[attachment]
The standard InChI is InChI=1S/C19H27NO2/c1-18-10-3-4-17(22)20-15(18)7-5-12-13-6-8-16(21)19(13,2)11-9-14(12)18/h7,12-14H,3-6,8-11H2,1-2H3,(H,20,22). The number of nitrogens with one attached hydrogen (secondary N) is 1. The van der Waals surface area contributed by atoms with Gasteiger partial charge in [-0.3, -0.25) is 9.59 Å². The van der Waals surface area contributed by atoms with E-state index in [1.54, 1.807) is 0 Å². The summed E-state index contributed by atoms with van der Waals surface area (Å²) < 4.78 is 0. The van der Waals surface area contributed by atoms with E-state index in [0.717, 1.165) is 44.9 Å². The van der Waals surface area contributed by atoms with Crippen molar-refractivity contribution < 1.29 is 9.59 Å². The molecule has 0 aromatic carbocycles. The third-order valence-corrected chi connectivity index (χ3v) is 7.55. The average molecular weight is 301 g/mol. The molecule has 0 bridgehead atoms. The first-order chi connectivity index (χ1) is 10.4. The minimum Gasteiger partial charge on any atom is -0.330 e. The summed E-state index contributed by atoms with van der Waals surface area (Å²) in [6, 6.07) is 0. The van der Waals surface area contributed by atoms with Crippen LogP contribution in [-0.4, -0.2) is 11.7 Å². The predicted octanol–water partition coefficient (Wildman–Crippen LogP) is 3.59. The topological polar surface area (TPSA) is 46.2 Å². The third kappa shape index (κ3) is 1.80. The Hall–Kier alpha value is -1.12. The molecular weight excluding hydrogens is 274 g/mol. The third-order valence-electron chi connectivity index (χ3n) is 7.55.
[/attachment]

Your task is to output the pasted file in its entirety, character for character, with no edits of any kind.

The standard InChI is InChI=1S/C19H27NO2/c1-18-10-3-4-17(22)20-15(18)7-5-12-13-6-8-16(21)19(13,2)11-9-14(12)18/h7,12-14H,3-6,8-11H2,1-2H3,(H,20,22). The number of nitrogens with one attached hydrogen (secondary N) is 1. The van der Waals surface area contributed by atoms with Gasteiger partial charge in [-0.3, -0.25) is 9.59 Å². The van der Waals surface area contributed by atoms with E-state index in [1.54, 1.807) is 0 Å². The summed E-state index contributed by atoms with van der Waals surface area (Å²) < 4.78 is 0. The van der Waals surface area contributed by atoms with E-state index in [0.717, 1.165) is 44.9 Å². The van der Waals surface area contributed by atoms with Crippen molar-refractivity contribution < 1.29 is 9.59 Å². The molecule has 0 aromatic carbocycles. The third-order valence-corrected chi connectivity index (χ3v) is 7.55. The average molecular weight is 301 g/mol. The molecule has 0 bridgehead atoms. The first-order chi connectivity index (χ1) is 10.4. The minimum Gasteiger partial charge on any atom is -0.330 e. The summed E-state index contributed by atoms with van der Waals surface area (Å²) in [6, 6.07) is 0. The van der Waals surface area contributed by atoms with Crippen LogP contribution in [-0.4, -0.2) is 11.7 Å². The predicted octanol–water partition coefficient (Wildman–Crippen LogP) is 3.59. The topological polar surface area (TPSA) is 46.2 Å². The third kappa shape index (κ3) is 1.80. The Hall–Kier alpha value is -1.12. The molecular weight excluding hydrogens is 274 g/mol. The third-order valence-electron chi connectivity index (χ3n) is 7.55.